August 24, 2011
The Federal Circuit’s en banc opinion is out. It affirms the Court of Federal Claims on the reasoning set out in our prior posts and rejects the harmless error analysis of the prior panel opinion. We are pleased to see the Federal Circuit safely emerge (albeit clutching map and compass) from the TEFRA forest.
August 18, 2011
As we mentioned in our last post, the only brief remaining to be filed in NPR was the taxpayer’s reply brief. That brief has now been filed and with it a DOJ motion to strike part of that reply as an inappropriate sur-reply. The motion concerns a section in the reply in which the taxpayer takes on DOJ for arguing (in its previously filed reply brief ) that the only relevant factor in determining the incidence of the valuation misstatement penalty (between partnership and partner) is whether there are partnership items involved and not where the specific misstatement results in a loss.
The taxpayer’s view is that DOJ is trying to have its cake and eat it too – arguing that the penalty applies at the partnership level becuase it is related to partnership items but refusing to allow section 6664 arguments to be heard on the grounds that those are specific to the partner. DOJ’s position is that it would be barred from raising the penalty outside of the context of a partnership proceeding becuase the penalty relates to a partnership item (or items) and that it is not inconsistent to require section 6664 intent to be evaluated at the partner level (and, in any event, it is required by the regulations). All of this, as we have extensively discussed, is interwined in the silliness of trying to separate partner and partnership intent between TEFRA levels something the regulations perhaps should not have done but clearly do. It will be interesting to see how the Fifth Circuit handles the case.
August 12, 2011
It has been a while since we published an update on NPR (please no comments on Supreme Court Justices, schoolchildren, and bloggers taking summers off). Since our last post discussing the government’s opening brief, the taxpayer filed its brief responding to the government and opening the briefing on their cross-appeal. The government also filed its response/reply. All that remains now is the taxpayer’s reply brief on its cross-appeal, currently due on August 15. There are a slew of technical TEFRA issues that are raised by the parties. The taxpayer is appealing the district court’s rulings regarding whether a no change letter can ever be an FPAA and, if it can be, whether an erroneously checked box on the tax return (claiming that the partnership was not a TEFRA partnership) can constitute a misrepresentation of a material fact such that the no-second-FPAA rule of section 6223(f) is inapplicable. As we discussed last post, the parties are jointly briefing — in the government’s appeal — the application of the Heasley/Weiner line of cases to the taxpayer’s concession strategically made to circumvent the gross valuation misstatement penalty. Mayo is implicated by the application of Treasury Regulation section 1.6662-5(d) (DOJ relies on Brand X to argue that the regulation controls over the contrary rule previously announced in Heasley).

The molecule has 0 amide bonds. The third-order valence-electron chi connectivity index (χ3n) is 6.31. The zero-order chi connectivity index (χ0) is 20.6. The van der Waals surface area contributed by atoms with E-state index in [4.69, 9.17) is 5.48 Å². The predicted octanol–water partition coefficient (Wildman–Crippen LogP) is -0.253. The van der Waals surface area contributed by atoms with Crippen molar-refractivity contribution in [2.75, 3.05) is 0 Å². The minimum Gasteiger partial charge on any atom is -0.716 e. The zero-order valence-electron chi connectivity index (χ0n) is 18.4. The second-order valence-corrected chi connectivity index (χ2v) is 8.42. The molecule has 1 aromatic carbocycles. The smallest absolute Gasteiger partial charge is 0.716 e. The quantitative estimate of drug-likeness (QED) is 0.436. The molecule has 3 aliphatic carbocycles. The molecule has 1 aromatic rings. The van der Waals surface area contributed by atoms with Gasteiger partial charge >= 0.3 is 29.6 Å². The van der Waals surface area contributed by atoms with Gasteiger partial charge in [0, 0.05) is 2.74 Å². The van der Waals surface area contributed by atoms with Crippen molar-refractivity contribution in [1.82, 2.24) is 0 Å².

However, as we discussed in prior posts, the main issue here is good faith reliance on counsel — R.J. Ruble — by the taxpayer for purposes of the section 6664 reasonable cause defense and when, procedurally, that defense can be raised. The government continues to hew to the line that reliance is inappropriate (because of a technical conflict and because reliance was just not reasonable under the circumstances). DOJ also argues that the defense can be raised only in a partner-level proceeding pursuant to then Temporary Treasury Regulation section 301.6221-1T(d) (the judges may want to get a cholesterol test with all of this Mayo being spread around). For its part, the taxpayer argues that the district court already determined — after seeing the witness testimony — that the reliance was in good faith. Furthermore, since one of the partners is the TMP, the reasonable cause defense is being raised by the partnership as much as by the partners. Setting aside whether you believe the testimony (which the district court judge did), if we could decide cases based on the fact that section 301.6221-1T(d) of the TEFRA penalty regulations is stupid, this would be easy. As we have said before, separating partner and partnership intent in a transaction involving a partnership that was purposefully created by the partners to implement that very same transaction is like trying to dance on a headless pin. With deference under Mayo, however, “stupid is as stupid does” is not the test for striking down regulations. We will just have to wait and see how much patience the Fifth Circuit has for this Forrest Gump of a regulation.
August 4, 2011
At long last, the Sixth Circuit has scheduled oral argument in the Quality Stores case for October 6, 2011. This will be more than a year since the briefing in the case was completed. The identity of the three-judge panel is expected to be announced on September 19.